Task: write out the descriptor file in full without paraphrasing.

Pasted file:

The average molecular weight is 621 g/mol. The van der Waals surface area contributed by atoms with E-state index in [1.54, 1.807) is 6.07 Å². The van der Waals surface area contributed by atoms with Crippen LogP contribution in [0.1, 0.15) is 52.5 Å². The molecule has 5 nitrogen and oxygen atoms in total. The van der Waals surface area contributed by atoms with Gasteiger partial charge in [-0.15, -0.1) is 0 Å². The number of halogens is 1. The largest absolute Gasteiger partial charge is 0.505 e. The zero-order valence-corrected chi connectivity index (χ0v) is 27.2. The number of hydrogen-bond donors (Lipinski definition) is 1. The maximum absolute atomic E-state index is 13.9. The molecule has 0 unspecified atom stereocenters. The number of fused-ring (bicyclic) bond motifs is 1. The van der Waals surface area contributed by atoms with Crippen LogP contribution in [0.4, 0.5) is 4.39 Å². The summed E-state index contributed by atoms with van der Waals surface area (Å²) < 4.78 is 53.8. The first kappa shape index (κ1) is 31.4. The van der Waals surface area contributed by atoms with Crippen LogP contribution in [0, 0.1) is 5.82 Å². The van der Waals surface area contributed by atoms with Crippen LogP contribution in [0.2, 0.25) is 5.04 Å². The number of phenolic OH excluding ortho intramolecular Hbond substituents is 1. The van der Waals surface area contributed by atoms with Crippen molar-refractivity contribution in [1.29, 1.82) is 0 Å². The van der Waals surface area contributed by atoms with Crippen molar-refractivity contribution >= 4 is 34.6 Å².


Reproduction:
The average molecular weight is 621 g/mol. The van der Waals surface area contributed by atoms with E-state index in [1.54, 1.807) is 6.07 Å². The van der Waals surface area contributed by atoms with Crippen LogP contribution in [0.1, 0.15) is 52.5 Å². The molecule has 5 nitrogen and oxygen atoms in total. The van der Waals surface area contributed by atoms with Gasteiger partial charge in [-0.15, -0.1) is 0 Å². The number of halogens is 1. The largest absolute Gasteiger partial charge is 0.505 e. The zero-order valence-corrected chi connectivity index (χ0v) is 27.2. The number of hydrogen-bond donors (Lipinski definition) is 1. The maximum absolute atomic E-state index is 13.9. The molecule has 0 unspecified atom stereocenters. The number of fused-ring (bicyclic) bond motifs is 1. The van der Waals surface area contributed by atoms with Crippen LogP contribution in [0.4, 0.5) is 4.39 Å². The summed E-state index contributed by atoms with van der Waals surface area (Å²) < 4.78 is 53.8. The first kappa shape index (κ1) is 31.4. The van der Waals surface area contributed by atoms with Crippen LogP contribution in [0, 0.1) is 5.82 Å². The van der Waals surface area contributed by atoms with Crippen LogP contribution in [0.2, 0.25) is 5.04 Å². The number of phenolic OH excluding ortho intramolecular Hbond substituents is 1. The van der Waals surface area contributed by atoms with Crippen molar-refractivity contribution in [1.29, 1.82) is 0 Å². The van der Waals surface area contributed by atoms with Crippen molar-refractivity contribution >= 4 is 34.6 Å².